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Innovation consultant and keynote speaker Susan Robertson of Sharpen Innovation
<p>Innovation consultant and keynote speaker Susan Robertson of Sharpen Innovation</p>

How to Get Out of Your Own Way to Get More Creative

Innovation consultant and keynote speaker Susan Robertson of Sharpen Innovation packed a lot of good tips into one half-hour session!

Who would have thought that knowledge could be a curse? But when it comes to creativity, what we’ve learned along the way can subconsciously limit our way of thinking up new ways to tackle some of our tough challenges. That’s one of the many things I learned from innovation consultant and keynote speaker Susan Robertson of Sharpen Innovation in just one half-hour campfire session at IMEX America this year.

“We all have cognitive biases we use to make assumptions based on our experience and knowledge. Step one toward being more creative is to get around those biases,” she told us, turning to the flipchart.

So how exactly are we supposed to do that? Smash your assumptions, she said. “Ask, ‘What if that doesn’t have to be true?'”

Start by listing everything you think you know about the topic at hand. She told us to list all the facts, givens, and obvious things, no matter how trivial they might seem. Some prompts she gave us include filling in the blanks on the following:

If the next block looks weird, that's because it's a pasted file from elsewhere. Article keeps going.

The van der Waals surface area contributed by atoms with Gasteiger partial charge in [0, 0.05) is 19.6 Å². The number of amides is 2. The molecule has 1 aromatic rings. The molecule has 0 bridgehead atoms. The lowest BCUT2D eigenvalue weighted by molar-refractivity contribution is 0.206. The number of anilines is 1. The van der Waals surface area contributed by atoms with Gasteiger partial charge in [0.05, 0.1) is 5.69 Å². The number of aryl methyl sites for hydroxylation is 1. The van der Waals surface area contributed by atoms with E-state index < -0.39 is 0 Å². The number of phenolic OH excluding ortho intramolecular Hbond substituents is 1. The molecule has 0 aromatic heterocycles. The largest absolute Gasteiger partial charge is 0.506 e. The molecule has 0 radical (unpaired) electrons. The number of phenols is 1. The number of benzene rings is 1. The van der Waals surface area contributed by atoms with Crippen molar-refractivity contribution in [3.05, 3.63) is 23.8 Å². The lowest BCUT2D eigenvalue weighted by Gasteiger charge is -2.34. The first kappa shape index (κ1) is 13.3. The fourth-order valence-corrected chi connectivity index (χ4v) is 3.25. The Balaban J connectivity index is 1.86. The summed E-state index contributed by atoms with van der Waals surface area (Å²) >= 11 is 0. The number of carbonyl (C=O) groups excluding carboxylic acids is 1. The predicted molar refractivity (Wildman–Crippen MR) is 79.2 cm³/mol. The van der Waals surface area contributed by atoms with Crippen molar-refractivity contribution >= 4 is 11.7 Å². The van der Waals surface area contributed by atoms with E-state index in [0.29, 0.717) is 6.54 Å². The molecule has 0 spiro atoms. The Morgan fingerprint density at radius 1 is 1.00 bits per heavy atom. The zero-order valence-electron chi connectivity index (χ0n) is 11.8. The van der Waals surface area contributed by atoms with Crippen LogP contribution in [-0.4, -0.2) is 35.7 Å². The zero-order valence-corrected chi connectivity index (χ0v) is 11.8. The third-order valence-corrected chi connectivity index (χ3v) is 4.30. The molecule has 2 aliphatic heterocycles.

It must...

You can’t...

Clients always...

Everyone knows...

Well of course we have to…

The first topic she gave us to get creative about? Salad dressing. OK, so it comes in a bottle, is liquid, is something you put on salad to make it taste better, etc. Then she had us pick just one of the many assumptions we listed to smash.

One of the groups in our campfire picked the “has to be in a bottle” assumption. So if it didn’t have to be in a bottle, how would you deliver it? Their ingenious solution was to have it in the form of a pellet that you put in your mouth along with a forkful of greens. It would dissolve and mix with the greens right in your mouth—no fuss, no muss, and, of course, no bottle!

Salad dressing is pretty straightforward, but what if what you were trying to get creative about was how to make meetings more efficient? As with salad dressing, we first listed all the assumptions we held around meetings (have to bring a group together, have an agenda and a presenter, have start and end points, etc.) and efficiency (no tangents, timekeeper, get the most done in the least amount of time, etc.).

Then each small group at the campfire picked just one of our assumptions to smash—my group did away with the agenda and came up with a solution that looked a lot like Open Space.

While that can be a good solution for some types of meetings, say where the goal is to build relationships, share expertise, and brainstorm solutions, you also have to keep in mind that some assumptions can’t be smashed, she said. For example, if the goal of the meeting was to communicate the new corporate mandate, the Open Space type of scenario probably wouldn't be an effective choice. And some industries, such as the pharmaceutical business, have hard-and-fast regulations that must be adhered to. And yet there’s still room for creativity if you can choose a more smashable assumption—and there’s always a few you can do away with.

I love this tool, and have already used it a bunch of times to come up with solutions to some things that I have known for a long time aren’t working optimally, but couldn’t quite get a handle on how to think differently about them.

Thanks to Susan for, in one half hour, giving me something that I can and do use that’s easy to implement and, most of all, really works! Long live neuroscience, and those who parse it for us laypeople to come up with strategies for making our brains work for us.

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